21st International Unicode Conference 3 Dublin, Ireland, May 2002

    Leaks in the Unicode pipeline: script, script, script

  • Compatibility considerations are also brought to bear, sometimes trivially affecting encodingproposals, sometimes profoundly affecting them. As I pointed out in 1995 after the first Yiproposal, Yi ought to have been considerably smaller, since 25% or so of the encoded charactersare simply existing base characters with a single diacritic. But compatibility with a ChineseStandard for Yi prompted the Chinese to request their separate encoding. Still, if we were tofind additional syllables of the mid-level tone, it would require us to explicitly encode themgiven the accepted model a potential disadvantage for Yi implementation.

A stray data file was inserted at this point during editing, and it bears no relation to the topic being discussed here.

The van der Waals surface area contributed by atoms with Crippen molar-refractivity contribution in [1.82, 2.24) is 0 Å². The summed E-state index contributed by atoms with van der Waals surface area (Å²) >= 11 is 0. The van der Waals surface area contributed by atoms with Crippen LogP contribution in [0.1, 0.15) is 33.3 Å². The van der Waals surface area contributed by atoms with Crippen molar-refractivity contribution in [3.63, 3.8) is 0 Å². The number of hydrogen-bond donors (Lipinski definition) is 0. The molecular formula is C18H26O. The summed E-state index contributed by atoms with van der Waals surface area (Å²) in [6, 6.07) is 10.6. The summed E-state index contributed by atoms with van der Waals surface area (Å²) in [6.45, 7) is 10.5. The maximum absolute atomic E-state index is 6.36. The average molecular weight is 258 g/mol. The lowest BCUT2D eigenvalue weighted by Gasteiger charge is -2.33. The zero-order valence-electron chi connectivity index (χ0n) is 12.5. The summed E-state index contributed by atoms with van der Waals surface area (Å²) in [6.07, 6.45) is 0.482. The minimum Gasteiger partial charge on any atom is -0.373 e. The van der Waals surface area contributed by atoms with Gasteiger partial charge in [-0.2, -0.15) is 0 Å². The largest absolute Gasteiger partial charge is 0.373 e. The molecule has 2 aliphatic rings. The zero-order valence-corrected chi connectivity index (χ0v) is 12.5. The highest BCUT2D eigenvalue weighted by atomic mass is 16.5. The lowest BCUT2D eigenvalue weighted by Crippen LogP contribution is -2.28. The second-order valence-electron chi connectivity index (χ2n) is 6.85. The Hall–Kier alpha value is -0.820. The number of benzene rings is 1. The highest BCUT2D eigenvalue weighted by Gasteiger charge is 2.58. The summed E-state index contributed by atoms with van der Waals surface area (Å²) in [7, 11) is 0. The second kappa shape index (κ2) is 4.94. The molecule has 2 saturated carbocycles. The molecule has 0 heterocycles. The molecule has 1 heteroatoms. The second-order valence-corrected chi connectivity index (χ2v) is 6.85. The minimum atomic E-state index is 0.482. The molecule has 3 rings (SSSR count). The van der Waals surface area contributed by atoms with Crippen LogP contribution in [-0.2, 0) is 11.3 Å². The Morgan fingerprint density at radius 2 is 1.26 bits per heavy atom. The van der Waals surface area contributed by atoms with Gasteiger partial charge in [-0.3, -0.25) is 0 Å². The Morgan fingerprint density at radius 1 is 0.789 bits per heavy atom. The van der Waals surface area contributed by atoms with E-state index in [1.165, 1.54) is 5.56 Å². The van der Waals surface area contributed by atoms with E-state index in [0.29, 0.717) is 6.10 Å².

Trivial effects of more-or-less political considerations can be seen in the Myanmar and Sinhalablocks. Representatives from Myanmar insisted that the script not be given its traditional namein English Burmese and required the Sanskrit-specific characters to be separated out of thenormal sorting order. Similarly, the character names for Sinhala are not easily recognizable astheir Brahmic aks.ara names are not given, but instead their Sinhalese names. This helps the SriLankans assert their identity, but makes the identification of character by name more difficultfor non-Sri Lankan implementers. There isnt much that can